Blake Grossman, CEO of Barclay's Global Investors, says that hedge funds would soon be classified as mainstream with consequent new trillion-dollar markets for average investors. Since this summer, U.S. investors in mutual funds have been putting twice as much money into foreign stocks as in domestic shares, with Americans looking for currency hedging diversification.

The traditional view is that hedge funds have no interest in winning smaller investors. Not anymore. Fund companies have rushed to capitalise on the popularity of hedge funds by offering mutual funds that use similar techniques. The so called long-short funds have attracted investor support, but the performance of these funds has been all over the place, some losing money.

Many believe therefore that hedge funds will recede in popularity with institutions, but become more accessible to the public.

For hedge funds, the attraction of retail investment is money that can't – or typically won’t - be withdrawn on a quarterly or annual basis. As hedge funds make more long-term investments, they want to make sure that investors don't withdraw money before the bets reach fruition. (It is also interesting to note that the first Sharia-compliant hedge funds are launched by the London prime broking arm of Societe Generale).

Among the drivers of all this retail investor interest is the activist approach of hedge funds and the idea of consequent improved returns. Until this month, there had been no serious academic studies to measure the link in this country between activism and improved returns. But now a paper published by a London Business School team, including Professors Julian Franks and Colin Mayer, has tracked the investments of the Hermes Focus Fund in the half-dozen years to 2004. It finds the results are startlingly good - an annual excess return after fees of 4.9% a year above the FT All-Share over the six-year period.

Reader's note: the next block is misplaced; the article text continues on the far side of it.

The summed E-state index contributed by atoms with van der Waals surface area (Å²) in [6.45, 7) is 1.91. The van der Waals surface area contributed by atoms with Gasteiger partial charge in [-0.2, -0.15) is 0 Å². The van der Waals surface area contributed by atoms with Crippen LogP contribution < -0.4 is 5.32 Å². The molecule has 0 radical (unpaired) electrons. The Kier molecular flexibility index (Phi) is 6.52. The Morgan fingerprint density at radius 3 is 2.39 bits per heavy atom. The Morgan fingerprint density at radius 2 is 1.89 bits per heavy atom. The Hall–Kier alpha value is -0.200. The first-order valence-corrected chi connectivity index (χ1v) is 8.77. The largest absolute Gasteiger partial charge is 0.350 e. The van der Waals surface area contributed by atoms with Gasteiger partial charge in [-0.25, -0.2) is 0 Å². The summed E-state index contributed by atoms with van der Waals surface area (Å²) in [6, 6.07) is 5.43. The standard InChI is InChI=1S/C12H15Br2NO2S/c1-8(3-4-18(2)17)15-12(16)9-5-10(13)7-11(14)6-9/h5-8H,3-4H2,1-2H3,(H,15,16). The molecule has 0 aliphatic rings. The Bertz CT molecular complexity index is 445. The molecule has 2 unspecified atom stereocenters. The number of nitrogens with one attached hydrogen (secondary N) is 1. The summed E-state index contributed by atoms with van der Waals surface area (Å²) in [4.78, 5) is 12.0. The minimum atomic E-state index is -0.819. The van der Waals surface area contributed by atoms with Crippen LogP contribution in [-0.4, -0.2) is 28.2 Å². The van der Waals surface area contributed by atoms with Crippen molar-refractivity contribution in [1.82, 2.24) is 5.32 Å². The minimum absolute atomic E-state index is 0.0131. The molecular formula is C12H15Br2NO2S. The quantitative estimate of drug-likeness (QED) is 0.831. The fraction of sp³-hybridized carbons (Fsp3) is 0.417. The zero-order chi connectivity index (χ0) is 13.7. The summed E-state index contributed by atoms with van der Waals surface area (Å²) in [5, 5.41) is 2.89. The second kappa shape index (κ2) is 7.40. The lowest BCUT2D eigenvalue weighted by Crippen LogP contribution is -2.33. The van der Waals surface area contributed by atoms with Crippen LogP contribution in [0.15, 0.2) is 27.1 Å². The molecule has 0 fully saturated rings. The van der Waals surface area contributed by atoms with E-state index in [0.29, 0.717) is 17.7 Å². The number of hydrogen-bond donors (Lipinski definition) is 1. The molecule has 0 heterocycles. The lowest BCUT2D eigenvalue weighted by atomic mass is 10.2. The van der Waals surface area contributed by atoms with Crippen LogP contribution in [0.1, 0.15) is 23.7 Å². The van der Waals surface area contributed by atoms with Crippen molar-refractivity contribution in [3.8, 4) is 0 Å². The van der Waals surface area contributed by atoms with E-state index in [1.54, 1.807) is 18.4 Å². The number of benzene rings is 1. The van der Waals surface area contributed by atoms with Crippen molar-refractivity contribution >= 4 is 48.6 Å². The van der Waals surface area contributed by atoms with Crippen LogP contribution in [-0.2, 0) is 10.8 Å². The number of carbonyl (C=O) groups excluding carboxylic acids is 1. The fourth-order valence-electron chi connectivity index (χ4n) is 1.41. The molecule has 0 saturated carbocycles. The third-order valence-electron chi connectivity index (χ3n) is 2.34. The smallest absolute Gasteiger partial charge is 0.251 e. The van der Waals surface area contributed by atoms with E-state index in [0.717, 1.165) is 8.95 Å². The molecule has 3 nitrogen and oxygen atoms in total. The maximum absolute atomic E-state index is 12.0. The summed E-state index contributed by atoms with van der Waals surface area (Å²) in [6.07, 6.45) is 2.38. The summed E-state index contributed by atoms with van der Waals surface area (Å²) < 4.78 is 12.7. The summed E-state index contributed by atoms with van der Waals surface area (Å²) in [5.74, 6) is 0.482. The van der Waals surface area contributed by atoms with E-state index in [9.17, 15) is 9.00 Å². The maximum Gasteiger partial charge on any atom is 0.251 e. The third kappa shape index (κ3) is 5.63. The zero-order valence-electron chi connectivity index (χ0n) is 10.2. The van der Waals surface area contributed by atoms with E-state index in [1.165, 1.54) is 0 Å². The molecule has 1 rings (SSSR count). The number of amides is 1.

Nonetheless, Investor Relations professionals have long been worried about the transparency of hedge funds. With hedge fund favourites CFDs not regarded as “material”, tracking who is on one’s share register is tricky. And if hedge funds – and their mutual fund cousins – expand on the back of retail investor cash, those concerns will remain. Their concerns now appear to be shared by the regulators.

The United States has said it supports Berlin’s bid to increase hedge fund transparency during the German presidency of the Group of Eight nations in 2007, according to Reuters. German government officials said. “Through more transparency, risks to the stability of the financial system should be prevented and investors better protected”. And it is not only the Germans. In France the regulator AMF has warned on over-zealous hedge fund activism. “Hedge funds sometimes take shareholder activism too far”, the chairman of France’s Autorite des Marches Financiers told the European Parliament’s economic affairs committee.

Against this background, improved transparency looks not only likely but thoroughly needed.